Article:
[GW2] Lost and Found

I didn’t have a lot of expectations heading into Guild Wars 2. I’d seen it popping up in my feedreader fairly regularly, and it had been recommended to me a couple times during the beta testing stage as something that might interest me, but I haven’t actively been seeking a new game per se. However, late last week I made one of my infamous impulse buys and plunked down some cash. No monthly fee, just buy the box? Sold.

Although there will be quite a few screenshots tucked around in this post, you won’t see one of my first character. I was going to break the mold, I was going to be a rebel, I was not going to roll a healing plate wearer or a ranger. No way, no how. I went for a Sylvari Mesmer, a class that promised spellcasting and sneakery.

What was I thinking?

By the time I had reached level 5, I had discovered that I didn’t need to spam my auto-attack to get the 3 hits… it handled itself quite nicely being an auto attack. But the clone system (see soul shards) that I could never manage to get past 2 were doing horrible things for my blood pressure, and I threw up my hands, called it a day, and completely went with my personal trend: plate-wearing healer incoming.

For the rest of the weekend I went gallivanting around the countryside as a Charr Guardian. Now, I thought they were a cat-like people until my husband felt the need to exclaim “rabbits!” over my shoulder, and now I can’t get back to my initial catty reaction. They do have this funny little nose twitch that just screams “looking for carrots.”

 

I discovered that each weapon came with it’s own baked in skills, and that additional skills were limited by a combination of skills tests and leveling. I discovered that the crafting system, while easy to get started with is going to be difficult to master. I loved that anything that I could mine, pluck, or chop I could harvest without restriction. And I discovered my passion and I daresay my addiction: exploration.

Exploration points aren’t all just run to the right part of the map and done (although those are there too). To completely discover an area, you meet skill checks, help out residents, and find your way into various nooks and crannies.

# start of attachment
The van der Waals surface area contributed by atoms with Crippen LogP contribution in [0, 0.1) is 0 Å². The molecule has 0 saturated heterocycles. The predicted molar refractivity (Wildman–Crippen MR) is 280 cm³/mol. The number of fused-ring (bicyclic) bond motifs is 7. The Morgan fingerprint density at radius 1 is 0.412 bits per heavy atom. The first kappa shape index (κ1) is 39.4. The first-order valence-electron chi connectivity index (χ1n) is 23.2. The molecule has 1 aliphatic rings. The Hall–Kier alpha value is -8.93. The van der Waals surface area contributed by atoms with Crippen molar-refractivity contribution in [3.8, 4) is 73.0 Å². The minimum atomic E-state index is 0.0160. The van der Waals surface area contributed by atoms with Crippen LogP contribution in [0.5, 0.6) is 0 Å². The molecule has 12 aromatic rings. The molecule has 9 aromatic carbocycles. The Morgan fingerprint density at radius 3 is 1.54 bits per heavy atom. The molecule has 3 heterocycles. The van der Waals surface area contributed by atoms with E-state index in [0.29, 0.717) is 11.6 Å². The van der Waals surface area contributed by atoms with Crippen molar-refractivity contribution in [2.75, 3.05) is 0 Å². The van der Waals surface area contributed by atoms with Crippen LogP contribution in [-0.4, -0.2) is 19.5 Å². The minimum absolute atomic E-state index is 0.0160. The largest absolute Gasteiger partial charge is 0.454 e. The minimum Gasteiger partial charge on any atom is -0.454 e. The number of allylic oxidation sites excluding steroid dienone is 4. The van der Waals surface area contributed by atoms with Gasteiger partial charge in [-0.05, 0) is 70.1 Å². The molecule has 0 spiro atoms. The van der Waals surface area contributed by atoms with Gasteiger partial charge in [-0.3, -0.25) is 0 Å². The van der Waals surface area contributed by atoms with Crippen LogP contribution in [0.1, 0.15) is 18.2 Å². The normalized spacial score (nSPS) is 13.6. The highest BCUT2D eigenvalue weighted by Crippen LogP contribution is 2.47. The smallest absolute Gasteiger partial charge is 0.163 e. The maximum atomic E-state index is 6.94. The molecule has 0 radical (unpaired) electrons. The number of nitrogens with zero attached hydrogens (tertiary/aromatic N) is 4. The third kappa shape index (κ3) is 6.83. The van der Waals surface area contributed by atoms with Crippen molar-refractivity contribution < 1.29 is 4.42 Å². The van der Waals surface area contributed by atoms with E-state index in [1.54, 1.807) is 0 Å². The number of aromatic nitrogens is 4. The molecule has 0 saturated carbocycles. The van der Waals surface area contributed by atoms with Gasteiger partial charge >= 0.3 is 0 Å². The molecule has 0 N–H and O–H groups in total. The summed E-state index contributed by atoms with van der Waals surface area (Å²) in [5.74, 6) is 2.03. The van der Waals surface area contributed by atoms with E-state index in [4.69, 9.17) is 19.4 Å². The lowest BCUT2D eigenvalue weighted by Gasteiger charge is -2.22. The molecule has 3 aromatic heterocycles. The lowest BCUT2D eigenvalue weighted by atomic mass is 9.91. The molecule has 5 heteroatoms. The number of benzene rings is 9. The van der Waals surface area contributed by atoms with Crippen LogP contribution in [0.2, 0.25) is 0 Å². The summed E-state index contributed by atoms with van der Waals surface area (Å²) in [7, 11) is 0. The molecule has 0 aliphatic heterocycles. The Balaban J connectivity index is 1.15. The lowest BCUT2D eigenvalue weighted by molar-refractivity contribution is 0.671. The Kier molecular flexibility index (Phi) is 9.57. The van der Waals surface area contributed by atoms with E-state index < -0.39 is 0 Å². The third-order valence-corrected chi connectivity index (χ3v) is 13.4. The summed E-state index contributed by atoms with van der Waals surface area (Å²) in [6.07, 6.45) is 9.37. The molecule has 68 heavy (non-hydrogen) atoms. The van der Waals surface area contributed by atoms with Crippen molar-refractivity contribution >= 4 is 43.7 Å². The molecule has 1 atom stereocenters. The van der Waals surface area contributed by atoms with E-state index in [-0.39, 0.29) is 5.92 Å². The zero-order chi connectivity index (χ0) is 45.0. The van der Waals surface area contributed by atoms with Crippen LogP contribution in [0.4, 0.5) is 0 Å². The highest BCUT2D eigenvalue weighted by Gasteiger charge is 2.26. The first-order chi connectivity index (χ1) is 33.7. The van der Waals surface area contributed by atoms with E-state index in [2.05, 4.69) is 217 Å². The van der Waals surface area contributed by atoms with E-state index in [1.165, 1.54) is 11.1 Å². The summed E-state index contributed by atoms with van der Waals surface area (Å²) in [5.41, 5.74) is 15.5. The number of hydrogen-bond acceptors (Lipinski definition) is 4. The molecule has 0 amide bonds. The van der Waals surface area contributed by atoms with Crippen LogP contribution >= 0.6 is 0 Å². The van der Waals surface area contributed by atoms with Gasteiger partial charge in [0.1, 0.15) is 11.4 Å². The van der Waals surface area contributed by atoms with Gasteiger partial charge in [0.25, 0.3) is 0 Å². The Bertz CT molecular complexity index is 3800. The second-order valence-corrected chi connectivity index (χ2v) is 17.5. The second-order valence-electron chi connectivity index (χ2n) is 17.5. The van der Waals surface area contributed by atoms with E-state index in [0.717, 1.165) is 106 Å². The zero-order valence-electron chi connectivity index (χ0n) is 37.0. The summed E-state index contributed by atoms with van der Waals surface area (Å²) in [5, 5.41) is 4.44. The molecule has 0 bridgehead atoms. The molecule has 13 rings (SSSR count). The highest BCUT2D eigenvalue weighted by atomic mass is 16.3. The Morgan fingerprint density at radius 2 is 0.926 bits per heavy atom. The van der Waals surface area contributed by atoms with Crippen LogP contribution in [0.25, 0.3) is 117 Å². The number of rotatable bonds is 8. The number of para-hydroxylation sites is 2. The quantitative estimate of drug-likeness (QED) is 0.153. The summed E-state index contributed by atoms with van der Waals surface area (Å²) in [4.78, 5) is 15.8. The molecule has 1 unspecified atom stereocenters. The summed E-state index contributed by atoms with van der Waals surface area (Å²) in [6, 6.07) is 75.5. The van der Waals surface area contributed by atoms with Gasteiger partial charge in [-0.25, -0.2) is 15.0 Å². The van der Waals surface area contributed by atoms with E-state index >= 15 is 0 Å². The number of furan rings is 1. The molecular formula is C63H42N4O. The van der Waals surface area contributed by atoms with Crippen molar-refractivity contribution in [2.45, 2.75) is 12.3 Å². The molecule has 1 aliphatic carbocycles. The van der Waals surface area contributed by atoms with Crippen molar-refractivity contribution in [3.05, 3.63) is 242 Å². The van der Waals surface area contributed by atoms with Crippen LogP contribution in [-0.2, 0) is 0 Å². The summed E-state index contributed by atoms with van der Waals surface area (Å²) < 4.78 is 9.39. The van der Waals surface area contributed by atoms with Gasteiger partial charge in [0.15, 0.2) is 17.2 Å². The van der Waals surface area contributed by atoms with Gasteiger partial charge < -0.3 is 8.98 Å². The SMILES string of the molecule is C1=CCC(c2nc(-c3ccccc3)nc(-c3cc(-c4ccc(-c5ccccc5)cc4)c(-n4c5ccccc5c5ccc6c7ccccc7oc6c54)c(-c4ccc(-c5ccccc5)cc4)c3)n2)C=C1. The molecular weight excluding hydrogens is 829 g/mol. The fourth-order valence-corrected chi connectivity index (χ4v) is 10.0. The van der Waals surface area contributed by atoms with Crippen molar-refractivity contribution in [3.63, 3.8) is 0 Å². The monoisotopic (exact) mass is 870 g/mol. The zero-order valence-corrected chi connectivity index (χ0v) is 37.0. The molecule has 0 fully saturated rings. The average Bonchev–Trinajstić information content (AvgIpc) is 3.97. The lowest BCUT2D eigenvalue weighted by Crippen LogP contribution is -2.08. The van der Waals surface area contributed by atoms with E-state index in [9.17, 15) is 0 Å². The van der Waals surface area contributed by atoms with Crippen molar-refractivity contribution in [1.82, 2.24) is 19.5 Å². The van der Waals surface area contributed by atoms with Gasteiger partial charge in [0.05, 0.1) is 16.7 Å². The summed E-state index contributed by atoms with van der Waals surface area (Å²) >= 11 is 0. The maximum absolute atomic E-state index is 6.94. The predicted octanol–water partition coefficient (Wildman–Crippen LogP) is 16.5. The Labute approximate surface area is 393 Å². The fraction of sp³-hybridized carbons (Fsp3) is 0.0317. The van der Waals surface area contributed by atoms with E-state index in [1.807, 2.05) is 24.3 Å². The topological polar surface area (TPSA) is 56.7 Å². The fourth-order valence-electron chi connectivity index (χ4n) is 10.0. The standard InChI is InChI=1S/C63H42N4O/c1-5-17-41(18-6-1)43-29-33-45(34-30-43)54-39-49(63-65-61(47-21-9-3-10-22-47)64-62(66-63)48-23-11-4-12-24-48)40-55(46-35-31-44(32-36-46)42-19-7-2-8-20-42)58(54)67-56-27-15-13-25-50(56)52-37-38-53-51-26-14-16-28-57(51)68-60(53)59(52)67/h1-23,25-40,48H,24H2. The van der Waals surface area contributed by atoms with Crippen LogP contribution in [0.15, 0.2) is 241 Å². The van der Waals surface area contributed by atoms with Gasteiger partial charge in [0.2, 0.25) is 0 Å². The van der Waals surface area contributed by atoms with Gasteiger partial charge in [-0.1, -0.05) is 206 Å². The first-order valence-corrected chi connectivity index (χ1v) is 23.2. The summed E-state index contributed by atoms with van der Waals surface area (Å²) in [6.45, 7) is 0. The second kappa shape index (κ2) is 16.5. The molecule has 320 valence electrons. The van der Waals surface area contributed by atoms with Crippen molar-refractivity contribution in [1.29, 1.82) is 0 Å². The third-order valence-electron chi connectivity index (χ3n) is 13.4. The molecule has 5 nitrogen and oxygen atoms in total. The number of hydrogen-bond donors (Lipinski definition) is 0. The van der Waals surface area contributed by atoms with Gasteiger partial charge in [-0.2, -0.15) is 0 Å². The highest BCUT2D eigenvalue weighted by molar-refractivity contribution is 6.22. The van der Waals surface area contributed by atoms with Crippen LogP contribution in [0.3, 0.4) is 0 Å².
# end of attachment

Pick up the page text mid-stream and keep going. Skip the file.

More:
Platform experience of some kind definitely comes in handy as you attempt to reach these delicious mini-maps which play a nice cinematic of your local area.

The questing experience, frankly, didn’t feel like questing for much of my time spent over the weekend. Sure, you do tasks, sometimes very silly or fun tasks that don’t really have anything to do with world domination or staving off the same.

 

But there’s no “run to quest-giver, do task, run back to quest-giver, get another task” repetition involved. You get into the area where a task is located, it pops up in your quest log, and when you finish you get mailed some cash and a thank you. You don’t even have to get to a mailbox–you can access your mail anywhere. Same with world events. They just happen in a very Rift-esque manner but without the constant joining and dropping of parties. You just show up, do your job, and move along.

All in all, having finished my 2nd complete map yesterday, I’m thoroughly hooked, and waiting to see what the next zone will bring.

 

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How Mods Have Made WoW a Friendlier Place

Ever wanted to check and see if you had a recipe? What’d you do? Why, you opened up your professions panel and started a search, that’s what! However, that’s not always been the case. My first ever professions mod was the lovely Skillet. While it’s still up and running, providing an excellent way to provide a shopping list for the industrious crafter, many of the features which I loved the most–being able to craft in batches and searching my recipe list–are now a common part of the standard WoW interface.

Mod developers provide a valuable service, even to those of you who choose to turn up your nose at the “cheatery” that is the addon community. Mod developers provide innovative solutions to often nagging, persistent problems within the game. I seriously doubt we’ll see someone’s custom art show up in the latest expansion of WoW, but we have been showered with more responsive nameplates, improved raid frames, customizable combat text, an in-game dungeon journal, nifty map notes… the list goes on and on.

Mod developers pioneered many of these solutions fighting code and whiny players who think people who give up their private time to find a solution have nothing better to do than listen to people complain about their free product. Although my mod list has gone up and down as I’ve found some needs met and other needs to take precedent (the pretties folks!) I appreciate the time of anyone who takes a stab at finding a solution to something that they think could be done better.